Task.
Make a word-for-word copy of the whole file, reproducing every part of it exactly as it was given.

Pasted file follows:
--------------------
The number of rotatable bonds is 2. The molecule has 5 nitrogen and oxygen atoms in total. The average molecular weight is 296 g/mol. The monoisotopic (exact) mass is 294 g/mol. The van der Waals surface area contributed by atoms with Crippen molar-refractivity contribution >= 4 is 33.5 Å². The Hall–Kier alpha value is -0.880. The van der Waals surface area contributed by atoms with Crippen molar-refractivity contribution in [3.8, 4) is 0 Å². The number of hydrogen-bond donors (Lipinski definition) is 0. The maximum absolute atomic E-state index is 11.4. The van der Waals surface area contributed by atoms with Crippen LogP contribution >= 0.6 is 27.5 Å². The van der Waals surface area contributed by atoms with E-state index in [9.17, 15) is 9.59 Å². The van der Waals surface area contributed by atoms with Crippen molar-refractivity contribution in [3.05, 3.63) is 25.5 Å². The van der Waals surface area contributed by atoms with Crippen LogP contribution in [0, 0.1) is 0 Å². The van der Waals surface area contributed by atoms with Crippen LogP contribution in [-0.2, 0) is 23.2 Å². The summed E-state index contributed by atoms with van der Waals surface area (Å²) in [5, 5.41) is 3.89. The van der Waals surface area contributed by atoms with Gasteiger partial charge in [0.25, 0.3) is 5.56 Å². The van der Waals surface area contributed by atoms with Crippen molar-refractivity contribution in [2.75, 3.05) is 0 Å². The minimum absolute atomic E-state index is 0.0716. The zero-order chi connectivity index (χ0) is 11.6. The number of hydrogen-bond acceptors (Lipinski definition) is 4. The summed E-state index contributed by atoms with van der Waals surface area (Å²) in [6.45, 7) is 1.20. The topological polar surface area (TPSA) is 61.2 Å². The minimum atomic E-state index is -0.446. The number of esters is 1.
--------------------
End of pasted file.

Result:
The number of rotatable bonds is 2. The molecule has 5 nitrogen and oxygen atoms in total. The average molecular weight is 296 g/mol. The monoisotopic (exact) mass is 294 g/mol. The van der Waals surface area contributed by atoms with Crippen molar-refractivity contribution >= 4 is 33.5 Å². The Hall–Kier alpha value is -0.880. The van der Waals surface area contributed by atoms with Crippen molar-refractivity contribution in [3.8, 4) is 0 Å². The number of hydrogen-bond donors (Lipinski definition) is 0. The maximum absolute atomic E-state index is 11.4. The van der Waals surface area contributed by atoms with Crippen LogP contribution >= 0.6 is 27.5 Å². The van der Waals surface area contributed by atoms with E-state index in [9.17, 15) is 9.59 Å². The van der Waals surface area contributed by atoms with Crippen molar-refractivity contribution in [3.05, 3.63) is 25.5 Å². The van der Waals surface area contributed by atoms with Crippen LogP contribution in [0, 0.1) is 0 Å². The van der Waals surface area contributed by atoms with Crippen LogP contribution in [-0.2, 0) is 23.2 Å². The summed E-state index contributed by atoms with van der Waals surface area (Å²) in [5, 5.41) is 3.89. The van der Waals surface area contributed by atoms with Gasteiger partial charge in [0.25, 0.3) is 5.56 Å². The van der Waals surface area contributed by atoms with Crippen molar-refractivity contribution in [2.75, 3.05) is 0 Å². The minimum absolute atomic E-state index is 0.0716. The zero-order chi connectivity index (χ0) is 11.6. The number of hydrogen-bond acceptors (Lipinski definition) is 4. The summed E-state index contributed by atoms with van der Waals surface area (Å²) in [6.45, 7) is 1.20. The topological polar surface area (TPSA) is 61.2 Å². The minimum atomic E-state index is -0.446. The number of esters is 1.